Association of kidney disease measures with risk of renal function worsening in patients with hypertension and type 2 diabetes

Francesca Viazzi, Pamela Piscitelli, Carlo Giorda, Antonio Ceriello, Stefano Genovese, Giuseppina T. Russo, Paola Fioretto, Pietro Guida, Salvatore De Cosmo, Roberto Pontremoli

Research output: Contribution to journalArticlepeer-review


Aims: To assess the role of kidney disease measures on the development of chronic kidney disease (CKD) in patients with type 2 diabetes (T2D) and hypertension (HT). Methods: Clinical records from a total of 17,160 patients with T2D and HT, a baseline estimated glomerular filtration rate (eGFR) values ≥60mL/min/1.73m2, evaluation for albuminuria and regular visits during a four-year follow-up were retrieved and analyzed. The incidence of eGFR <60mL/min/1.73m2 and/or a reduction>30% from baseline was evaluated. Results: At baseline 23% of patients (n. =3873) had albuminuria. Over the 4-year follow-up 20% (n. =3480) developed a renal endpoint 28% (n. =1074) of those with albuminuria and 17% (n. =2406) of those without albuminuria. The presence of baseline albuminuria entailed a 1.8 independent, greater risk of reaching stage 3 CKD. Patients with normal albuminuria showed a 1.54 (p . <. 0.001) greater risk for each 5. mL reduction (below 90. mL/min) in baseline GFR. Conclusions: In T2D patients with HT, eGFR reduction and albuminuria are independently associated with a greater risk of developing stage 3 CKD. While baseline albuminuria entails a greater renal risk, due to a larger occurrence of the non-albuminuric phenotype, renal function worsening is more likely to be observed in patients without albuminuria.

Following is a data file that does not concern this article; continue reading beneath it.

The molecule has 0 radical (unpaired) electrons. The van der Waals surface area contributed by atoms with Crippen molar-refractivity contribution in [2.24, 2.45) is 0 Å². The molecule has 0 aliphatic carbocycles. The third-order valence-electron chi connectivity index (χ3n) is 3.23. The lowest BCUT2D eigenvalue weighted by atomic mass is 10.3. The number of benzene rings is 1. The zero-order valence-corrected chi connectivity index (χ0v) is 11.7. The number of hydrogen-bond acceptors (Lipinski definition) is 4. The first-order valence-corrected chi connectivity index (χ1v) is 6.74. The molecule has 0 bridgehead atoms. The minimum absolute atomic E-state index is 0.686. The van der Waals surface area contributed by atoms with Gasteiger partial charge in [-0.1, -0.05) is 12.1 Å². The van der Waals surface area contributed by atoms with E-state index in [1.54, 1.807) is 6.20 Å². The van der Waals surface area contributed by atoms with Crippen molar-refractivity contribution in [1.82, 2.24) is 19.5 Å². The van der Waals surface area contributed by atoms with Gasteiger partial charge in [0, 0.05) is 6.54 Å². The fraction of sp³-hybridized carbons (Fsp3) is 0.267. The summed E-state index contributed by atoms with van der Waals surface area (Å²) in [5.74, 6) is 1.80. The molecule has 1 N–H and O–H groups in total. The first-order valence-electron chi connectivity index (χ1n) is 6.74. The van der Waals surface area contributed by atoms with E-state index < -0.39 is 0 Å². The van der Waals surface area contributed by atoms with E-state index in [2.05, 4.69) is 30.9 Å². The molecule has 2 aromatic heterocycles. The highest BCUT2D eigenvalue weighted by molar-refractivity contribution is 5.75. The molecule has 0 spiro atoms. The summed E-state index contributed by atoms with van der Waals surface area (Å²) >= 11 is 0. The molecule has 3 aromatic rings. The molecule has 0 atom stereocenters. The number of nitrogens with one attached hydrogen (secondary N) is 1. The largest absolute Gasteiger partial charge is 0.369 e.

Original languageEnglish
JournalJournal of Diabetes and its Complications
Publication statusAccepted/In press - Sep 1 2016


  • Albuminuria
  • Chronic kidney disease
  • Glomerular filtration rate
  • Risk factors
  • Type 2 diabetes

ASJC Scopus subject areas

  • Internal Medicine
  • Endocrinology, Diabetes and Metabolism
  • Endocrinology


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